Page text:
Introduction: Arduino Servo Tester
Here, we demonstrate how to control a servo from an Arduino without a computer. The use of this portable interface greatly speeds up the prototyping process, when determining limits for servo rotation. It's especially useful when you have a lot of servos, as we do.
If you are using this Instructable as part of the Modified InMoov Robot series, please keep in mind that this is an unfinished version of the control panel, mounted on the back of the robot. You can use it as we did, to help determine your servo limits.
If you are just hoping to control a few servos with our method for another project, or just for fun, this Instructable is still for you, so don't leave the page! Please note that some images have notes on them, so look at each one individually.
Let's get started!
Not all supplies are listed here, please read through the entire Instructable.
- 1 x Arduino Uno
- 1 x I2C LCD (this is what we used, but any serial LCD or practically any standard LCD works)
- 1 x 4x4 matrix keypad (for example)
- Male to male, male to female, female to female jumper wires; assorted resistors, LEDs, and breadboard wires.
- Some sort of baseboard. We used 1/4" transparent acrylic. You can use any immalleable, easy-to-drill material.
- Hinges, screws, nuts/bolts, superglue
Step 1: Baseboard
You will want to make a sturdy base for your electronics. If you are making this for the Modified InMoov Robot, it will need to accommodate another Arduino Uno (maybe Mega), a Raspberry Pi3, and several breadboards and/or perf boards for servo/sensor control. Our base panel was about 7x15". You can view the photos above for the general layout of the modules. We set up the keypad and LCD on the cover so that the panel would only have to be opened in case of failure, prototyping or maintenance. As you can see, the cover hinges from the bottom and latches on at the top by means of some velcro.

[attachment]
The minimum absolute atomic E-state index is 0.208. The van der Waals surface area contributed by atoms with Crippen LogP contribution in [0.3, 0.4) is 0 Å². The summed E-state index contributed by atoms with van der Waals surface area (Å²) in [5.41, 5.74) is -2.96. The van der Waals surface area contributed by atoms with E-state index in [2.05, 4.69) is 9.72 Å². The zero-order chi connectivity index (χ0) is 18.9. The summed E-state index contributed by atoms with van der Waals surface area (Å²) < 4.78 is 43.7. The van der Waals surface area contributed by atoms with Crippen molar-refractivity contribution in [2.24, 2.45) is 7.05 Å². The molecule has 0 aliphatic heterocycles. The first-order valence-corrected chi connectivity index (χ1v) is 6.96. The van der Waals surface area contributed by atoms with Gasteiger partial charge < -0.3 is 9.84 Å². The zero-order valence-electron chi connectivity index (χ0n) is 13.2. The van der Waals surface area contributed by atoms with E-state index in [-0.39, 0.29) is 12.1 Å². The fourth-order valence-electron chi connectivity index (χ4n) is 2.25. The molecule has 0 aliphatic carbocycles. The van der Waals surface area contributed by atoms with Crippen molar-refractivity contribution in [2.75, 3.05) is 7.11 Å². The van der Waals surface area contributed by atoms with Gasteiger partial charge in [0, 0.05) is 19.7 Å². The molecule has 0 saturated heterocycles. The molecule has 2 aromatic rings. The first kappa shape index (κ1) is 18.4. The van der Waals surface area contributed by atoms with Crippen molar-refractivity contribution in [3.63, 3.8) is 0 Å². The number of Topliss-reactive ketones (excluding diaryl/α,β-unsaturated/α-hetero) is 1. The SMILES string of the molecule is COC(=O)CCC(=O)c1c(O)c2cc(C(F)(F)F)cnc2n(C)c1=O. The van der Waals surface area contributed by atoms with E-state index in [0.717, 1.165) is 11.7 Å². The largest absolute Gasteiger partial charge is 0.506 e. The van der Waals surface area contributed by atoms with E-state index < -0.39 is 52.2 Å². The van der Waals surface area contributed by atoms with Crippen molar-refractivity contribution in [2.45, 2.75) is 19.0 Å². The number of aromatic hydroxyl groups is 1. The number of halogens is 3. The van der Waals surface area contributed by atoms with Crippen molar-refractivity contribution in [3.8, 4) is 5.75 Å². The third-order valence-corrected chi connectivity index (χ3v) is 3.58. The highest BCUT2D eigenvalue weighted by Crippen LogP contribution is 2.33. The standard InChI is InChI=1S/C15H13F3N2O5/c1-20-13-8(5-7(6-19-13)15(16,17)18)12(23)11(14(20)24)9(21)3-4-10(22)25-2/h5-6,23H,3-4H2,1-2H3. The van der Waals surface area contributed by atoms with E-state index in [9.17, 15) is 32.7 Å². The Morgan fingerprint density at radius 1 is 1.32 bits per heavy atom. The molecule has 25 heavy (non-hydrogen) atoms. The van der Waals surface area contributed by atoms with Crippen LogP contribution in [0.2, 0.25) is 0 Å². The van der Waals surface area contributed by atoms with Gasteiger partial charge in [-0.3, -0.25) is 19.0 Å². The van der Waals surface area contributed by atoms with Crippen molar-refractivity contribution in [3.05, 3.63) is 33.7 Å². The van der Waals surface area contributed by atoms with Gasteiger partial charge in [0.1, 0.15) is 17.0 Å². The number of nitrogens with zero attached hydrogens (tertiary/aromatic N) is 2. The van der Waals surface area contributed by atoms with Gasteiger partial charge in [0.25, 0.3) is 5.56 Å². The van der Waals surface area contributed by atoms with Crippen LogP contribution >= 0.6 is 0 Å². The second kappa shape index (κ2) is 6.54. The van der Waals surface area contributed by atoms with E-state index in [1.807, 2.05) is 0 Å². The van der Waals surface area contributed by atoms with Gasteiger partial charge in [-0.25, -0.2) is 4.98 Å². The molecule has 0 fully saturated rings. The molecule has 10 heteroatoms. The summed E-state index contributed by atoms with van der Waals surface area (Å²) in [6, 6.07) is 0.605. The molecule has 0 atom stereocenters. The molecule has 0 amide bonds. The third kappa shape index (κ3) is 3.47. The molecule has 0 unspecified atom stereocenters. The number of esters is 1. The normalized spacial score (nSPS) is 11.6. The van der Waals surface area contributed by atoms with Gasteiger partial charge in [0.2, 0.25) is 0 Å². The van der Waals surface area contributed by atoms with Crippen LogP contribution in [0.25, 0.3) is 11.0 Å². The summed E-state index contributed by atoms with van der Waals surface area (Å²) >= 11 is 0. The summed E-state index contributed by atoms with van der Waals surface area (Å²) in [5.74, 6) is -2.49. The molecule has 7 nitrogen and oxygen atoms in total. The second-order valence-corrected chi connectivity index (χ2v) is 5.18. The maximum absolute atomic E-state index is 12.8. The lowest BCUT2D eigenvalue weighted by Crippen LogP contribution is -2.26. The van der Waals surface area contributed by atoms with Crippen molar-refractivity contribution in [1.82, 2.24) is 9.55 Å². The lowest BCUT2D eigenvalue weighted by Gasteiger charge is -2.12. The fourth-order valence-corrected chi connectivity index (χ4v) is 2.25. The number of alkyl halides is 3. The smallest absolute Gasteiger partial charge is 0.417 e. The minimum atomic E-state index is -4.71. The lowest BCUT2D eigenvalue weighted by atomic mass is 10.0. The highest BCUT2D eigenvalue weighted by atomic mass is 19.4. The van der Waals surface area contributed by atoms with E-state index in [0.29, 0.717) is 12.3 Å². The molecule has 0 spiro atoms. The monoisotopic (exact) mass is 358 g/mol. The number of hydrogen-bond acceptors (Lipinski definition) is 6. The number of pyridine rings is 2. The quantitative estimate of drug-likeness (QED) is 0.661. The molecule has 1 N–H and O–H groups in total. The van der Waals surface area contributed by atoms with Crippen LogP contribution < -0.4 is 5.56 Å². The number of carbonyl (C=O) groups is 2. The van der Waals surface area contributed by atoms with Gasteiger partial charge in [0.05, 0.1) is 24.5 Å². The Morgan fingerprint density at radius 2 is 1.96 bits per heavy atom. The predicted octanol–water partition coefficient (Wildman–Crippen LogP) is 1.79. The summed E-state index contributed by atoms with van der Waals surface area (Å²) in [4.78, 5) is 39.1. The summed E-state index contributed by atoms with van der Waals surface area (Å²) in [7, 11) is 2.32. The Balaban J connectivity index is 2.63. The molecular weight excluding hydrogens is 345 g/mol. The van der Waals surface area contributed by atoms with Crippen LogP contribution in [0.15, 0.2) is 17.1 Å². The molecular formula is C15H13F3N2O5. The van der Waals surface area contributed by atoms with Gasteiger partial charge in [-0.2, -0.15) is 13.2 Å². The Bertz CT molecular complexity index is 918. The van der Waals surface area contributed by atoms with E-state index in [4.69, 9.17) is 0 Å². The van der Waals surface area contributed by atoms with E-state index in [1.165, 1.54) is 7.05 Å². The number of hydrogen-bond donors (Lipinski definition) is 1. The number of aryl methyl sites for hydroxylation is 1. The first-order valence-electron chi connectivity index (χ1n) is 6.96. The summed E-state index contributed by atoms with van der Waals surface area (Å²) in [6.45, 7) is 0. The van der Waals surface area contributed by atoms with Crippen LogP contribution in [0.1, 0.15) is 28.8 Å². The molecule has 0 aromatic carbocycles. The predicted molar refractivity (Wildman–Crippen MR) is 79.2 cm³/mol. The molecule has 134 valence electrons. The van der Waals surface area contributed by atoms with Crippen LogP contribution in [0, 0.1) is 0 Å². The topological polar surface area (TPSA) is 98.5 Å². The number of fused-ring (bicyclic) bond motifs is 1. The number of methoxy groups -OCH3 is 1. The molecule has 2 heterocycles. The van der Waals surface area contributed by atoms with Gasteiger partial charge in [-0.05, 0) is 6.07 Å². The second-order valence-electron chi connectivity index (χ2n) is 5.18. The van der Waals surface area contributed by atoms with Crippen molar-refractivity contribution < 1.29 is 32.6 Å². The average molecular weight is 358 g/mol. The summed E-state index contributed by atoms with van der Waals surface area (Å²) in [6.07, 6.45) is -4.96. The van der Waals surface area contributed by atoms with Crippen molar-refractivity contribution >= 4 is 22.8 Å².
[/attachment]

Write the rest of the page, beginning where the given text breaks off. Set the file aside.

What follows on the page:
Try to organize your microcontrollers on one side of the board. The power module isn't powerful enough to drive all your servos on the completed robot. In fact, it can't even drive 3 high-torque servos of the type used in the forearm without the internal current switch shutting off power. In any case, the code sample provided only works for one servo object, so you can test with this setup. Position this module close to the controllers as this will be their power regulator, as well as provide power for some micro servos that drain irrelevant stall current- but that's for later...
Set up the LCD and Keypad on the exterior of the cover that you're using, or off to the side, but close to the Arduino.
If you're doing this for yourself, still try to configure your board in a similar layout. You may not need the top cover, nor will you need 3 breadboards- but components need to be laid out in a logical way, such as the last photo of another project, which also uses a keypad and LCD. You can replace the circuit on the left with a breadboard, or omit it entirely.
Step 2: Testing the I2C LCD and Keypad